Recently someone reached out to me, asking about the belly bands.  This person said they had a dog in their rescue who had Spina Bifida and they were in need a diaper solution similar to Jake’s, but more elaborate due to the structure of the sweet boy’s hip and spine issues. Finding a solution for Bart the Pit Bull (on Instagram @Bart83014) could make the difference in him being adopted.  I reached out to Jen “do you think you can help”?  I knew the answer already, she got to work on the item and design.  And she donated her time and talent  and materials to help this sweet boy out. Best of the best of all the people.

Today’s lesson:  surround yourself with awesome, loving, giving friends.  Together, you can start to change the world!!!


The weekend.

We love us a good long weekend!  We had a house guest this weekend, of the 5-year-old-niece variety.  We have not had that much exuberance in the house since Melvin was here so it was fun to see her running zoomies and bouncing off of things. Also, Jake loves Maddy, he leans into her like he leans into no other (this might have something to do with her love of Oreos).

I worked with her to help her understand that Melvin is in heaven now and answer questions (why, why, why, why) that she had about that. Why he was there, why he couldn’t come back, that she wished he could come back (me too sister!!). The importance here is that, it’s pretty obvious Melvin is not in the house so she needed answers and also, one of her dogs has cancer so this is something that will help her in the next few months.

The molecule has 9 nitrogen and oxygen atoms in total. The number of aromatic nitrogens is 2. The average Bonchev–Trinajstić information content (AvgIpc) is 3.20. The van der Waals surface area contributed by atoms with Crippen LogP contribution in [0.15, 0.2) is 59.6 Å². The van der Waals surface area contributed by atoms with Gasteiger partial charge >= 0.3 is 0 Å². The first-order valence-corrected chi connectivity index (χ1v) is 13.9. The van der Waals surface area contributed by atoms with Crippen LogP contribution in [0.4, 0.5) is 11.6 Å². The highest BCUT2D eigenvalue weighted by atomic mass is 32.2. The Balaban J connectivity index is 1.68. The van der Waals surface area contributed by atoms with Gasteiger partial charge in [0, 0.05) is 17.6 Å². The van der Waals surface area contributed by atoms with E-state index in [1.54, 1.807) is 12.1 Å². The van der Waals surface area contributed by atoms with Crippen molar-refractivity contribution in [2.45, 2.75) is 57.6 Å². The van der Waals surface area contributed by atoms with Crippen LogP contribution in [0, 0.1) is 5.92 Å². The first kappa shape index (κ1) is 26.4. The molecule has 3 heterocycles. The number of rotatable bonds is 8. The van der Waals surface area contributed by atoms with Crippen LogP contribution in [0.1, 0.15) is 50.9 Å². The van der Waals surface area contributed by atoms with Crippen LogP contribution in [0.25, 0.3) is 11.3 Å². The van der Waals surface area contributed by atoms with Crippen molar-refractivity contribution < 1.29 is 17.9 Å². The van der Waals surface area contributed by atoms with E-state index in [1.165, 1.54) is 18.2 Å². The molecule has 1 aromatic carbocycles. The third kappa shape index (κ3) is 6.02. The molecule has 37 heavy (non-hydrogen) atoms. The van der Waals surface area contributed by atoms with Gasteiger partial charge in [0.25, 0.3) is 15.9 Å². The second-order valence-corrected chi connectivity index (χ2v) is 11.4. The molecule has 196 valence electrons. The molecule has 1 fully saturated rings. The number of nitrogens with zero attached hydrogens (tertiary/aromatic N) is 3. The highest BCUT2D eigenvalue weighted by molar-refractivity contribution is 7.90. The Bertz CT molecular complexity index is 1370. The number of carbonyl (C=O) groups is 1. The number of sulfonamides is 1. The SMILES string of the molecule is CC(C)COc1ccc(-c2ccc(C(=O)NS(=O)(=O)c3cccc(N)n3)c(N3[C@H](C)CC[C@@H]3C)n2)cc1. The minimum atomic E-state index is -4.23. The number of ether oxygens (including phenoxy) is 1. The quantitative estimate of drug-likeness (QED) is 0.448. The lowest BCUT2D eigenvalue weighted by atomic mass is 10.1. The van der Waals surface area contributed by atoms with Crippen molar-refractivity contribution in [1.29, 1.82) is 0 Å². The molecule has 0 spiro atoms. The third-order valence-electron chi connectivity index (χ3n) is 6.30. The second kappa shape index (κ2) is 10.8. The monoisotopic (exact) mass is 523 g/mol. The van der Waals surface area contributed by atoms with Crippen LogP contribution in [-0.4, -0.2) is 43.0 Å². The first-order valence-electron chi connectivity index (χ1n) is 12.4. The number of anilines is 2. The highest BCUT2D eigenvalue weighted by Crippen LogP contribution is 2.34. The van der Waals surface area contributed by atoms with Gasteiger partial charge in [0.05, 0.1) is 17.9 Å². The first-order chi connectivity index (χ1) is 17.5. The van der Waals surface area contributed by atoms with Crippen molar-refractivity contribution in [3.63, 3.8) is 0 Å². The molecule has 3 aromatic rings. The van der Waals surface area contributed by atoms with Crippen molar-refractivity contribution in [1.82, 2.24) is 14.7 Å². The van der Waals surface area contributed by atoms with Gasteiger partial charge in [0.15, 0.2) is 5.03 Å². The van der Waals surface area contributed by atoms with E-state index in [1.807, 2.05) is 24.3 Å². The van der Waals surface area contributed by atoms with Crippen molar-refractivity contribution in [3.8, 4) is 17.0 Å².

Maddy is a song-and-dance-firecracker, she will dance if she hears any music, anywhere and she will break into song (original songs that she makes up on the fly) throughout the day and night.  A lot of this weekends songs were about Melvin, sweet songs about him being a beautiful angel or watching over her or helping Jesus (she heard me, yay!).  But there was one song that she sang (and it was so heartfelt that it was impossible not to laugh hysterically (silently of course))….